It is easy to determine the suction force coefficient Cs. Calculating the factor а і
4(9 ^ (l)n,
— > —5— tanh qn cos qnz,
h ‘ qf.
n=о ™
and substituting this expression in formula (2.113) with є = в and /і* ~ h, we obtain the suction force coefficient in the form
^ _ г<вва2 _ 86,2 ^ tanh2 qn c’c• 6
n=0 71
In the limiting cases,
for Л —^ 0, Cs —
Comparing the latter formula with (3.70), one can see that for the case of the extreme ground effect, quite similarly to the case of unbounded flow, realization of suction force on a wing of small aspect ratio reduces the induced drag by half.
Now, assume a spanwise distribution of the pitch angle of the wing sections in the form
e(z) = eo0(z).
The solution of problem (3.59)(3.60) can be readily constructed in the following form:
во Sn (cosh qnx 7t(2n + 1) li = T У, “о (————– Г——— 1 cos qnz, qn =—————————– . h^oq[16]Kcos hqn J Л • Corresponding lift coefficient: oo £ • Induced drag coefficient: 
• Flow potential:
n – в<> V" tanh2 tanh2(9„/2)
x>~ h q3 ■
n=0
where 0n are determined by the following formula
2 fx/2
0n = – г 0(z) cos qnz dz.
л JX/2
Following Widnall and Barrows [40], consider the case of the wing of semielliptic planform with a straight trailing edge. In this case the domain S is represented by a semiellipse with axes equal to 1 and I/2, where l is the relative span of the wing. Equation (3.59) and the boundary conditions (3.60) are satisfied, if the function <рг is sought in the form
<Ph = d(x2 + Ji l)> (3.76)
where d is a constant. Substituting (3.76) in Poisson equation (3.59), in the case of a flat semielliptic wing,
ві2
d~ 2h{l2+4Y
Taking into account that for vanishing ground clearances the distribution of circulation spanwise is equal to
m2 / 422
r{z) ^ <Ph (o, z) – 2/l(/2 + 4) (! ~ ir)«
one can see that the loading of a semielliptic wing has a parabolic distribution spanwise.
The lift coefficient becomes
m2
v 37xh(l2 4 4) ’
For a semicircular wing (l = 2) the lift coefficient is two times less than for an semielliptic wing of an infinite aspect ratio (l oo). It is interesting that the limiting results for l —У oo do not coincide with those for the twodimensional problem because in the limit the wing retains a semielliptic planform. In fact, in the twodimensional case,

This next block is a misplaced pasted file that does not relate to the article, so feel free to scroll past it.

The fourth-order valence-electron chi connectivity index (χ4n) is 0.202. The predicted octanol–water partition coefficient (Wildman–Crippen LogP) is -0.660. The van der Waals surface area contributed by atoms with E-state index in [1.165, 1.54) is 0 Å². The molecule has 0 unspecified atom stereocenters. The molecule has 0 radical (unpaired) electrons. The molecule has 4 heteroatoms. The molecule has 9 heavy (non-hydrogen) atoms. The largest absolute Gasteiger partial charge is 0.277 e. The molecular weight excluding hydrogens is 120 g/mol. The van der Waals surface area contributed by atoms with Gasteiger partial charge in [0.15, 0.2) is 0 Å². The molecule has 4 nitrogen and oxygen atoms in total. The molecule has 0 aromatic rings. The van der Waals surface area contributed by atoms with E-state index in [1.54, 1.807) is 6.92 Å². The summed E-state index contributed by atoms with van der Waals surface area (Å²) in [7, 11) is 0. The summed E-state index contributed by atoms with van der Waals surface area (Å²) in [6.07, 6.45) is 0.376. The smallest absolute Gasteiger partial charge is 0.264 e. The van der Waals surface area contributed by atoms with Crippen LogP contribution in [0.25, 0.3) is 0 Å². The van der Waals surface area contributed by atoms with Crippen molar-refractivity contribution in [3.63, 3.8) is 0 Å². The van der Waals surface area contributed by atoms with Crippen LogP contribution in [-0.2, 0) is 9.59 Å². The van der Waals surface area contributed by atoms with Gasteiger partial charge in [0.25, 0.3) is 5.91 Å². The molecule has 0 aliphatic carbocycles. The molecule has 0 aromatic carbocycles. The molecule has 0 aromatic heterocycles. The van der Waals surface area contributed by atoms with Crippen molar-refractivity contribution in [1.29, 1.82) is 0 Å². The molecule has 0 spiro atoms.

Ci
whereas here for l —> oo,
It is worthwhile to mention that for a semielliptic wing in the extreme ground effect, the induced downwash in the wake is constant spanwise:
_ 46> :wi _ /2 + 4
so that such a wing is optimal for any aspect ratio.[17] The induced drag coefficient is given by
2вСу _ Cl _ 4/2 Л
/2 + 47гАМ’ ^“Зт^А h~12h’
Calculating the factor a taking into account the equation of an ellipse, and using expression (2.113), one finds the suction force coefficient of a semielliptic wing in the form
Cs = Cene92
Use has been made of the formula A = 4Z/7г for the aspect ratio of a semielliptic wing. It is easy to check that expressions (3.78), (3.80) and (3.81) comply with the evident requirement Cx. = 9Cy — Cs for a flat wing. The influence of the aspect ratio on the lift coefficient and the induced drag coefficient for semielliptic flat wing in the extreme ground effect is illustrated in Fig. 3.11 in comparison with a rectangular wing.
Now, we can turn over to the case of a rectangular wing with a flap. Let the wing of aspect ratio A have a flap whose chord is equal to bf and deflection angle is 9f. The domain S bounded by the wing planform contour consists of two rectangular subdomains Si (bf < x < 1, z < A/2) and S2 (0 < x < bf, z < A/2). Due to the linear formulation, the effect of the flap deflection angle can be studied separately from that of the pitch. Therefore,
Fig. 3.11. The influence of the planform of the wing on the lift and induced drag coefficients for different magnitudes of the aspect ratio (dashed lines correspond to a semielliptic flat wing; solid lines to a rectangular flat wing).
where the coefficients an and bn are equal to
4(l)r
{1 +tanh^„i)„tanh[gn(l – bf)]}Agn’
The lift coefficient can be found as
n _ д M _ tanhgnbf tanh(g„bf/2) + tanh[gTI(l – bf)] tanhg„b/
у f у h2 q*{l +tanh[q„(l – 6f)] tanhq„6f}
(3.82)
The coefficient of the longitudinal moment with respect to the hinge axis of the flap is
Fig. 3.12. The lift coefficient of a rectangular wing in the extreme ground effect versus the relative chord of the flap for different magnitudes of the aspect ratio.
Fig. 3.13. The induced drag coefficient of a rectangular wing in the extreme ground effect versus the relative chord of the flap for different magnitudes of the aspect ratio.
m. = S, mi = § f; _
hX Qn t cosh qnbf qn )
Qn 2 J
The coefficient of the induced drag
Q = У’ (tanh(gnbf/2) + tanh[gn(l – 6f)]}2 tanh2 qnb{ X’ 9n(! + tanh[g„(l – bf) tanhqvA}2 ‘
Figures 3.12 and 3.13 illustrate the dependence of the parameters hCy1, and hCXi/6f upon the aspect ratio of the wing for different chords of the flap.